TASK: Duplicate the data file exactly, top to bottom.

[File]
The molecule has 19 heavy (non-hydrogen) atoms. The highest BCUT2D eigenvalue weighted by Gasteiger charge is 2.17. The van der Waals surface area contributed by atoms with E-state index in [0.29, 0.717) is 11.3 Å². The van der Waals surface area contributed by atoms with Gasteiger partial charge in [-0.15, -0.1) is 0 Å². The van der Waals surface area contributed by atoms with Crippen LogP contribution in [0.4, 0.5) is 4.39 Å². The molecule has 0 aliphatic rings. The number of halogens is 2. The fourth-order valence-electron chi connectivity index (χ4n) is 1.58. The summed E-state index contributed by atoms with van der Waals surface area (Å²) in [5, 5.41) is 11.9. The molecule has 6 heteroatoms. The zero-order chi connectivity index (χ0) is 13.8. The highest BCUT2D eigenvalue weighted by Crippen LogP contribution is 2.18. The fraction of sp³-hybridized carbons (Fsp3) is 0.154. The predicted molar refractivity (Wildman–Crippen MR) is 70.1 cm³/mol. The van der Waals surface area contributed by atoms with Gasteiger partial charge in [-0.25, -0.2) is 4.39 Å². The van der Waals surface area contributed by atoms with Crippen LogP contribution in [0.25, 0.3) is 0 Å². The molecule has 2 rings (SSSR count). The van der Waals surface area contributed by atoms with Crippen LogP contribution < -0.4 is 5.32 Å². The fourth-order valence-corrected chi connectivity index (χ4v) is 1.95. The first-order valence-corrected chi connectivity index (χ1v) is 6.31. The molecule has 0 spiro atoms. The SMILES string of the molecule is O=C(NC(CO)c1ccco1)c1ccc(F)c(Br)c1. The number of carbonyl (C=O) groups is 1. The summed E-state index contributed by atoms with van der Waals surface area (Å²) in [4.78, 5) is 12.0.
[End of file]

The molecule has 19 heavy (non-hydrogen) atoms. The highest BCUT2D eigenvalue weighted by Gasteiger charge is 2.17. The van der Waals surface area contributed by atoms with E-state index in [0.29, 0.717) is 11.3 Å². The van der Waals surface area contributed by atoms with Gasteiger partial charge in [-0.15, -0.1) is 0 Å². The van der Waals surface area contributed by atoms with Crippen LogP contribution in [0.4, 0.5) is 4.39 Å². The molecule has 0 aliphatic rings. The number of halogens is 2. The fourth-order valence-electron chi connectivity index (χ4n) is 1.58. The summed E-state index contributed by atoms with van der Waals surface area (Å²) in [5, 5.41) is 11.9. The molecule has 6 heteroatoms. The zero-order chi connectivity index (χ0) is 13.8. The highest BCUT2D eigenvalue weighted by Crippen LogP contribution is 2.18. The fraction of sp³-hybridized carbons (Fsp3) is 0.154. The predicted molar refractivity (Wildman–Crippen MR) is 70.1 cm³/mol. The van der Waals surface area contributed by atoms with Gasteiger partial charge in [-0.25, -0.2) is 4.39 Å². The van der Waals surface area contributed by atoms with Crippen LogP contribution in [0.25, 0.3) is 0 Å². The molecule has 2 rings (SSSR count). The van der Waals surface area contributed by atoms with Crippen LogP contribution < -0.4 is 5.32 Å². The fourth-order valence-corrected chi connectivity index (χ4v) is 1.95. The first-order valence-corrected chi connectivity index (χ1v) is 6.31. The molecule has 0 spiro atoms. The SMILES string of the molecule is O=C(NC(CO)c1ccco1)c1ccc(F)c(Br)c1. The number of carbonyl (C=O) groups is 1. The summed E-state index contributed by atoms with van der Waals surface area (Å²) in [4.78, 5) is 12.0.